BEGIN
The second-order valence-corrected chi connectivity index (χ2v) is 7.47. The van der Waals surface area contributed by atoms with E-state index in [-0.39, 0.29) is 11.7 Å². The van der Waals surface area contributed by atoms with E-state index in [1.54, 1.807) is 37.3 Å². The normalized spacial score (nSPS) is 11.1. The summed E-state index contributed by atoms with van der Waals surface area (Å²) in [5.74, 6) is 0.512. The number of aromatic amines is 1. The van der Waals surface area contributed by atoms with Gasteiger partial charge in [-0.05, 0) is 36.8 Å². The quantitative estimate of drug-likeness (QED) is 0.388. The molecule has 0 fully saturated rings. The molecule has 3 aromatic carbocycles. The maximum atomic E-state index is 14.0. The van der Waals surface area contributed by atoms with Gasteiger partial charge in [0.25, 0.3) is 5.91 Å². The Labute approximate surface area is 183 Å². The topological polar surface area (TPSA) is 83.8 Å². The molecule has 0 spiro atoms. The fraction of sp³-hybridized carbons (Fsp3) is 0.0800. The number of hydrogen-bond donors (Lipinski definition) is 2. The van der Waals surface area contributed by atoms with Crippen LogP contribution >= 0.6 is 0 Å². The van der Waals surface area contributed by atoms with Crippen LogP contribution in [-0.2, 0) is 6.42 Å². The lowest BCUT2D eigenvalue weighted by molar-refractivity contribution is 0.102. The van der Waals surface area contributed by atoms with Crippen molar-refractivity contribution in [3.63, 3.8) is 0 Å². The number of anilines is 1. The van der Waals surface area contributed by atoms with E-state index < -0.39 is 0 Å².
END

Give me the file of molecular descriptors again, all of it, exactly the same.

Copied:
The second-order valence-corrected chi connectivity index (χ2v) is 7.47. The van der Waals surface area contributed by atoms with E-state index in [-0.39, 0.29) is 11.7 Å². The van der Waals surface area contributed by atoms with E-state index in [1.54, 1.807) is 37.3 Å². The normalized spacial score (nSPS) is 11.1. The summed E-state index contributed by atoms with van der Waals surface area (Å²) in [5.74, 6) is 0.512. The number of aromatic amines is 1. The van der Waals surface area contributed by atoms with Gasteiger partial charge in [-0.05, 0) is 36.8 Å². The quantitative estimate of drug-likeness (QED) is 0.388. The molecule has 0 fully saturated rings. The molecule has 3 aromatic carbocycles. The maximum atomic E-state index is 14.0. The van der Waals surface area contributed by atoms with Gasteiger partial charge in [0.25, 0.3) is 5.91 Å². The Labute approximate surface area is 183 Å². The topological polar surface area (TPSA) is 83.8 Å². The molecule has 0 spiro atoms. The fraction of sp³-hybridized carbons (Fsp3) is 0.0800. The number of hydrogen-bond donors (Lipinski definition) is 2. The van der Waals surface area contributed by atoms with Crippen LogP contribution >= 0.6 is 0 Å². The van der Waals surface area contributed by atoms with Crippen LogP contribution in [-0.2, 0) is 6.42 Å². The lowest BCUT2D eigenvalue weighted by molar-refractivity contribution is 0.102. The van der Waals surface area contributed by atoms with Crippen molar-refractivity contribution in [3.63, 3.8) is 0 Å². The number of anilines is 1. The van der Waals surface area contributed by atoms with E-state index < -0.39 is 0 Å².